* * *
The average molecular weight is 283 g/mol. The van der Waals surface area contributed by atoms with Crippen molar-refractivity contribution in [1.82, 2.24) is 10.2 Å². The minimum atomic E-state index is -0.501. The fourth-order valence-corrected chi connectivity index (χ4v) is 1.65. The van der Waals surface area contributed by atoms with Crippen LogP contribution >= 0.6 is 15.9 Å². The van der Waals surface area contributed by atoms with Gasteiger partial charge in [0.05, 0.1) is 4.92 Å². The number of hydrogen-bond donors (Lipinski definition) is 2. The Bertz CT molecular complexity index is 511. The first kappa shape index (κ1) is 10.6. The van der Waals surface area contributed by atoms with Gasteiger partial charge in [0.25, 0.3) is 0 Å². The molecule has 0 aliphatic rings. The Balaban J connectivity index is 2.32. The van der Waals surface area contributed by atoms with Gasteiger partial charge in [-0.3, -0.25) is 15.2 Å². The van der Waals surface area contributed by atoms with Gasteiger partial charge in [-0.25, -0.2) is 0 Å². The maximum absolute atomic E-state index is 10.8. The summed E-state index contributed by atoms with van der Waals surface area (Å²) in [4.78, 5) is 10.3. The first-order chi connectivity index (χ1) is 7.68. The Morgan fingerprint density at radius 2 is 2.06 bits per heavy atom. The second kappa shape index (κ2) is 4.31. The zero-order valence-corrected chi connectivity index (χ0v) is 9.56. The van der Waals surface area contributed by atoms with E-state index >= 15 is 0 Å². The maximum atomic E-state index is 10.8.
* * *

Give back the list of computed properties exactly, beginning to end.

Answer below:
The average molecular weight is 283 g/mol. The van der Waals surface area contributed by atoms with Crippen molar-refractivity contribution in [1.82, 2.24) is 10.2 Å². The minimum atomic E-state index is -0.501. The fourth-order valence-corrected chi connectivity index (χ4v) is 1.65. The van der Waals surface area contributed by atoms with Crippen LogP contribution >= 0.6 is 15.9 Å². The van der Waals surface area contributed by atoms with Gasteiger partial charge in [0.05, 0.1) is 4.92 Å². The number of hydrogen-bond donors (Lipinski definition) is 2. The Bertz CT molecular complexity index is 511. The first kappa shape index (κ1) is 10.6. The van der Waals surface area contributed by atoms with Gasteiger partial charge in [0.25, 0.3) is 0 Å². The molecule has 0 aliphatic rings. The Balaban J connectivity index is 2.32. The van der Waals surface area contributed by atoms with Gasteiger partial charge in [-0.3, -0.25) is 15.2 Å². The van der Waals surface area contributed by atoms with Gasteiger partial charge in [-0.25, -0.2) is 0 Å². The maximum absolute atomic E-state index is 10.8. The summed E-state index contributed by atoms with van der Waals surface area (Å²) in [4.78, 5) is 10.3. The first-order chi connectivity index (χ1) is 7.68. The Morgan fingerprint density at radius 2 is 2.06 bits per heavy atom. The second kappa shape index (κ2) is 4.31. The zero-order valence-corrected chi connectivity index (χ0v) is 9.56. The van der Waals surface area contributed by atoms with E-state index >= 15 is 0 Å². The maximum atomic E-state index is 10.8.